Search - Supertramp :: Brother Where You Bound

Brother Where You Bound
Brother Where You Bound
Genres: Pop, Rock, Classic Rock
  •  Track Listings (6) - Disc #1

Japanese only SHM-CD (Super High Material CD - playable on all CD players) pressing packaged in a paper sleeve. Universal. 2008.


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CD Details

All Artists: Supertramp
Title: Brother Where You Bound
Members Wishing: 3
Total Copies: 0
Label: Universal/a&M
Album Type: Original recording remastered, Import
Genres: Pop, Rock, Classic Rock
Styles: Soft Rock, Progressive, Progressive Rock, Album-Oriented Rock (AOR)
Number of Discs: 1
SwapaCD Credits: 1
UPC: 082839501422


Album Description
Japanese only SHM-CD (Super High Material CD - playable on all CD players) pressing packaged in a paper sleeve. Universal. 2008.

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CD Reviews

Bound to be under estimated
Wayne Klein | My Little Blue Window, USA | 07/22/2002
(4 out of 5 stars)

"First, let's get the most difficult part out of the way--Roger Hodgson sang and wrote or co-wrote the bulk of Supertramp's hits. True, this was very much a collaborative band and Rick Davies contributed just as much but not if you bought their albums for the hits. Roger has a distinctive songwriting style using a lot of major keys and upbeat lyrical statements. Rick, on the other hand, struck me as more the cynical one of the two. Sure, Roger was missed but Rick did a marvelous job of carrying on with this daring concept album.More prog pop than prog rock, Supertramp managed to blur the lines between top 40 and progressive rock. Brother is an attempt to return to the prog rock roots to a certain extent. Brother reminds me more of Crime of the Century than the band's later efforts. There's a dark and cynical undercurrent to the lyrics and the music is as ambitious as ever.The stunning opening track Cannonball sets the pace. It's lyrics hint at emotional betrayal and, although there has been speculation that it's about Roger's departure, it's strictly speculation. Either way, it's a stunning opener. Better Days pokes and prods the political process and promises that are often betrayed by poiticians once they attain power. It's also a strong track. The title track hasn't aged as well lyrically, but the music carries the day. Dave Gilmour's stunning guitar solos add heft to this ambitious, powerful song. Suddenly, for an instant, the band transforms into Pinktramp. It made me wish Gilmour had guested on more than this song.The closing track Ever Open Door is one of the most heartfelt, hopeful tracks that Davies has ever written. It's fairly straight forward and simple in deliver which is just the tonic one needs after the brutal title track. It's one of the most emotionally powerful songs the band has ever recorded. After the inconsistent Famous Last Words, Brother demonstrated the band could continue to make viable and powerful music. The playing is top drawer. What's surprising is that Roger Hodgson really isn't missed all that much."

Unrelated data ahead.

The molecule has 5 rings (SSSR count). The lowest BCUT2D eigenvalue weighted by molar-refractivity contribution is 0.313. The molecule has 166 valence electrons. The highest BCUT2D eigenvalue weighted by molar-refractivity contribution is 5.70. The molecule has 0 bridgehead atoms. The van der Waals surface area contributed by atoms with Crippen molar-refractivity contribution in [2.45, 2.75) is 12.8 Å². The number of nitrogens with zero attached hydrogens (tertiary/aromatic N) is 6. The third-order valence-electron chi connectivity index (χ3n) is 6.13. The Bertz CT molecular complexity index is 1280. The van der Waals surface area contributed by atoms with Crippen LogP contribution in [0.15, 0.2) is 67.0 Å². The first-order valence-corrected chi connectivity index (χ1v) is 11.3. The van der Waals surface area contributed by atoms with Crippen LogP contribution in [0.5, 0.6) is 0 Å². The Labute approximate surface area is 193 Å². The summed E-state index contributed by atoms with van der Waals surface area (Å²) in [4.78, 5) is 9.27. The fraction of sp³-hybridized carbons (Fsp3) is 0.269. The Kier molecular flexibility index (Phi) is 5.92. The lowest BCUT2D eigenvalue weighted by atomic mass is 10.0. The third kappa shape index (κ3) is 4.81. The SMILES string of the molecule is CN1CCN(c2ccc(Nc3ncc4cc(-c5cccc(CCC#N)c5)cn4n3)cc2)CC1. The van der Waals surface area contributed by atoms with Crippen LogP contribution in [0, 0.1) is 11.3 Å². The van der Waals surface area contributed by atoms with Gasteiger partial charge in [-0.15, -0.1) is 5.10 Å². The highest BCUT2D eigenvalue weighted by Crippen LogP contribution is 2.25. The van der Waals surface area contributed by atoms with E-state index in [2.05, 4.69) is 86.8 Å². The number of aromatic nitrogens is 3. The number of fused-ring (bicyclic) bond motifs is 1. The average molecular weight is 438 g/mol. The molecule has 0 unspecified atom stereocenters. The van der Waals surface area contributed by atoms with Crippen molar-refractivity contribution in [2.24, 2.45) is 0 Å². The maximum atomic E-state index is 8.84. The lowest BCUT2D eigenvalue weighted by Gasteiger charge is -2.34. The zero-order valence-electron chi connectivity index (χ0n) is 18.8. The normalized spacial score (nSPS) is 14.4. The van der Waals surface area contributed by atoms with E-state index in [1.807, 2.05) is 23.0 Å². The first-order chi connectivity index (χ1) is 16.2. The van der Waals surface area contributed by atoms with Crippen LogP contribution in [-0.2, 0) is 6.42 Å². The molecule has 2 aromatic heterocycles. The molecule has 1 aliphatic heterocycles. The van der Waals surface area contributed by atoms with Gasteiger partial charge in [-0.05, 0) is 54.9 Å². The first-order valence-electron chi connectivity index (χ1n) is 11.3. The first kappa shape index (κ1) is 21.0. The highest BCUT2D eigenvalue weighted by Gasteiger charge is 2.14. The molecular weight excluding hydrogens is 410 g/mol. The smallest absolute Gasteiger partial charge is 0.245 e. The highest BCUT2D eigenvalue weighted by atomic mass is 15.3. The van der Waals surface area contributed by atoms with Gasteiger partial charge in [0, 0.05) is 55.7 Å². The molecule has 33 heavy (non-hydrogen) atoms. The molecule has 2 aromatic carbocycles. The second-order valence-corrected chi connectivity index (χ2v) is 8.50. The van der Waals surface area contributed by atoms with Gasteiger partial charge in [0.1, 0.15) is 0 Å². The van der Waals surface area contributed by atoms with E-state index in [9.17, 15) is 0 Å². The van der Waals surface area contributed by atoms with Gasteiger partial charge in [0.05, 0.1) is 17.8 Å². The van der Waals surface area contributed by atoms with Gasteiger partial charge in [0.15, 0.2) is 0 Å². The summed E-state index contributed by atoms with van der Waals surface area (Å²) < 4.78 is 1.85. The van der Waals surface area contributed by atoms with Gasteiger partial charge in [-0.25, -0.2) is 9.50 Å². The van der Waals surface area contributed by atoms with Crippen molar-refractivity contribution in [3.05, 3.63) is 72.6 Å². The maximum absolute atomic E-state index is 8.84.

Fairly good CD
kireviewer | Sunnyvale, Ca United States | 11/30/2003
(3 out of 5 stars)

"Some people hate this CD for its dark mood and some people think it is fantastic. I think if it fairly good, close to 4 stars. It isn't their best album but it has some good parts. And I don't think it is all that dark. Note that there is a "remastered" version of the CD. I have the original, and I don't think there is anything wrong with the sound.The 3, 4 and 5 track of this album is like an extended, 30 minute version of Fool's Overture. It has the changing themes and the dialog by famous people (Ronald Reagan, George Bush and others). It is another one of those Supertramp tracks that take you into a different world and when it is over your head is spinning and you try to come back to reality.The album starts out with the 8 minute, bouncy Cannonball. I can take or leave it. Tracks 2 and 6 are completely forgettable.This is the first album after Roger Hodgson left the group. He put out a fairly good album at the same time called Eye of the Storm. It is hard to say which is better. In 1987, both Hodgson and Supertramp released horrible CD's of short tracks trying to capture the disco pop sound of the day. Both disappeared for over 10 years after that."